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New York Times reports 54% drop in net income

Print ads are down as the company develops its digital strategy.

A FALL IN print advertising and a significant investment in new products have been blamed for the New York Times Company’s 54% fall in net income in the second quarter (Q2) of this year.

The figures, published overnight, show net income for April-June 2014 was $9.2 million, down from $20.1 million in the same period last year.

This contributed to an operating profit of €55.7 million, down 21% from $70.7 million in Q2 2013.

New York Times Co. CEO Mark Thompson, who made a high-profile move to New York in 2012 after a spell as BBC Director-General, explained the revenue slump in a statement last night:

We saw continued growth in digital advertising and circulation revenues during the quarter…
We grew our digital subscriber total by 32,000 in the quarter, 39% more additions than in the same quarter of 2013, with our newly released products – including NYT Now, NYT Opinion and Times Premier – contributing to the majority of that total.

The NYT Now app is designed for mobile device users, and Times Premier is a premium news and information service that adds to the cost of a regular subscription.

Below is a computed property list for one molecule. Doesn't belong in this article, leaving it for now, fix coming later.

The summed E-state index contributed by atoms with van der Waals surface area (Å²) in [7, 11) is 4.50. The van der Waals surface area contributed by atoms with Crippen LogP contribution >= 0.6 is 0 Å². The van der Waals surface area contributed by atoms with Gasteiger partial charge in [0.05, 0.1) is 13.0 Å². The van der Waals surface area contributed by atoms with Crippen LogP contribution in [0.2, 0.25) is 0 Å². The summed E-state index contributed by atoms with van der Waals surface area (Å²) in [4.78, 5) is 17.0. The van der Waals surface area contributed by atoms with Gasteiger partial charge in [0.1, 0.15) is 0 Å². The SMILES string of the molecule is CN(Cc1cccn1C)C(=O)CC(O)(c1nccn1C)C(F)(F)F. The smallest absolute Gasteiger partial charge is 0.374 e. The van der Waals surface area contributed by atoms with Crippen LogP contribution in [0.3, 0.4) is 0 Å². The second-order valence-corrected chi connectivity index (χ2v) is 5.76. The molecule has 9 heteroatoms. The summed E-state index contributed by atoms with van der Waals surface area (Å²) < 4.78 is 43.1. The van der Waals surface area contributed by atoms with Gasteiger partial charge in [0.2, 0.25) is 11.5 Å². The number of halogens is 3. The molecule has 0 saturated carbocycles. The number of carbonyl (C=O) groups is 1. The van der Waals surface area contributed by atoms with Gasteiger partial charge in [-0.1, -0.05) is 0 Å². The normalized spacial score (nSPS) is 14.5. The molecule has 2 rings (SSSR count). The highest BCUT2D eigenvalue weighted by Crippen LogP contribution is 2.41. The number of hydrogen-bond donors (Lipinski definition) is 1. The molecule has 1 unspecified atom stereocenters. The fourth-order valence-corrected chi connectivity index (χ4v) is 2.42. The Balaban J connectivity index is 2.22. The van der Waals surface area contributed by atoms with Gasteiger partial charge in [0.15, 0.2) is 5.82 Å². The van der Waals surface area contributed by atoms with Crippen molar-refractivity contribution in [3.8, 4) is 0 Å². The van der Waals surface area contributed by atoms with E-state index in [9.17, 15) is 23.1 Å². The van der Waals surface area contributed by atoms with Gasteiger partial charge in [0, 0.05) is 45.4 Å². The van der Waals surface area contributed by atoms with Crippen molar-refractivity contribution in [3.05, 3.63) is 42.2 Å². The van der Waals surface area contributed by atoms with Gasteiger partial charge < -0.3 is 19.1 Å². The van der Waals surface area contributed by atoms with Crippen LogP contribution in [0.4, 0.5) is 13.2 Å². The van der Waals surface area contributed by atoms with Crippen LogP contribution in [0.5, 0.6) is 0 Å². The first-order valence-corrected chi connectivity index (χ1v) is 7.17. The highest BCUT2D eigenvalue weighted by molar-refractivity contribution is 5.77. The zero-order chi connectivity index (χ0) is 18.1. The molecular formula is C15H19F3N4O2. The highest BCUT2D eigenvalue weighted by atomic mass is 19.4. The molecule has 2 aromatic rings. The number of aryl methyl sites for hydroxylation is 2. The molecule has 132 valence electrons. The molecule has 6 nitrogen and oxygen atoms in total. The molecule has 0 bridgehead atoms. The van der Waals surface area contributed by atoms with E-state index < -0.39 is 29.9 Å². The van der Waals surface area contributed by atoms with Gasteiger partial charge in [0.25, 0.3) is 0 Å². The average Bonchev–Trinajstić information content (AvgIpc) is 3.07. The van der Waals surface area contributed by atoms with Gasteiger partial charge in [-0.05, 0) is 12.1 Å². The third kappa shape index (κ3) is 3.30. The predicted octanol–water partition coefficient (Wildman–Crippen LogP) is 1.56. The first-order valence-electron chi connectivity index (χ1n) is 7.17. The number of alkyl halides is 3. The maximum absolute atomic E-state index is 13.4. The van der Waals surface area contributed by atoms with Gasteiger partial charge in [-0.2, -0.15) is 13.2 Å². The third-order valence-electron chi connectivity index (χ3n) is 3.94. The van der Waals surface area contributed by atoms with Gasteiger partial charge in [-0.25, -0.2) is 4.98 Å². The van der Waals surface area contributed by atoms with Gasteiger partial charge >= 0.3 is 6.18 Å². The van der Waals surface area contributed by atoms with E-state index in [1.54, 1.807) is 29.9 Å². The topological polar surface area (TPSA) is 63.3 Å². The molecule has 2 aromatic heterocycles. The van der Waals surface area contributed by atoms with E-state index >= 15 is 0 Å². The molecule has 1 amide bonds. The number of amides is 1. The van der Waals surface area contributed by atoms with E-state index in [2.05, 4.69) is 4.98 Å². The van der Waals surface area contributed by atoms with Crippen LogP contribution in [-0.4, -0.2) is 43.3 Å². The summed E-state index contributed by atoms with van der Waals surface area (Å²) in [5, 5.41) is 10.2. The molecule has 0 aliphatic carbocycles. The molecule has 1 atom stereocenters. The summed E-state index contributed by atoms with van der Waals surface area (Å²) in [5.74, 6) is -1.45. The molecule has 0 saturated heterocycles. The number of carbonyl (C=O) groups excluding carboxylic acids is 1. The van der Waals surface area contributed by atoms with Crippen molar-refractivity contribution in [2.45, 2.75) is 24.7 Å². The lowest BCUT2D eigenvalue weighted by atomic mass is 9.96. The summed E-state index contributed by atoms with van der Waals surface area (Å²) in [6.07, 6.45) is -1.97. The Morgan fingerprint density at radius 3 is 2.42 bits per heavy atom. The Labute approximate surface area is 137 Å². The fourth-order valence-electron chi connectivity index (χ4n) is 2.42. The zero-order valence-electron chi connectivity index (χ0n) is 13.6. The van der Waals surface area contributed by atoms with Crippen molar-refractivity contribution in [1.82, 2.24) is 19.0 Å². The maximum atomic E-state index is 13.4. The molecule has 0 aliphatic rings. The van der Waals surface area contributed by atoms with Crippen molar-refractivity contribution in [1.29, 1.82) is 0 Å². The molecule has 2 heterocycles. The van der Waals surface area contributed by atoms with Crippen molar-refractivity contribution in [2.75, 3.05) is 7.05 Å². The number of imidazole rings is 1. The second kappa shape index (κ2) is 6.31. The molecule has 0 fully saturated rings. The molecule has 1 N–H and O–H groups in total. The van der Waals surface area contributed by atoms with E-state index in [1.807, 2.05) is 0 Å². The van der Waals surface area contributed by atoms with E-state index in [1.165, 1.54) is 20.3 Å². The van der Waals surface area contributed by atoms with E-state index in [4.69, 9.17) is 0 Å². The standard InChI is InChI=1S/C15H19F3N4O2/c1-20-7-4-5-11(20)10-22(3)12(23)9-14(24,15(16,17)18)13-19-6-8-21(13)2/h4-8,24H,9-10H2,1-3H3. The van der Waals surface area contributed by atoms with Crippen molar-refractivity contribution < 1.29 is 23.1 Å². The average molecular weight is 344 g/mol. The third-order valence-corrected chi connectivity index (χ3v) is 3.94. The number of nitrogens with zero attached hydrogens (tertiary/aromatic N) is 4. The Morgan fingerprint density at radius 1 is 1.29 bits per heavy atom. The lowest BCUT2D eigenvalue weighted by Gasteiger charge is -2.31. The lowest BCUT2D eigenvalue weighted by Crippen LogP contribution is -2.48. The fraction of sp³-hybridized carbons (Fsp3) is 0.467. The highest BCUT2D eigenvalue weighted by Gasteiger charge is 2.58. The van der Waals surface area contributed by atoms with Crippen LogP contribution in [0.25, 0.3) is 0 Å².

Like other media firms, the Times is shifting its focus from print to digital as it strives to adapt to a decline in readership and competition from other sources of news online.

Digital advertising revenues were up 3.4% this quarter, but that failed to offset a 6.6% drop in print advertising revenue.

Shares in the New York Times Co. fell more than eight percent to $12.89 on the weaker-than-expected results.

The news company, founded in 1851, has had a troubled 2014 so far.

In May, the media world was stunned by the sudden and unexpected firing of executive editor Jill Abramson, amid claims of personality clashes and tension among senior editors.

Read: New York Times appoints first female executive editor>

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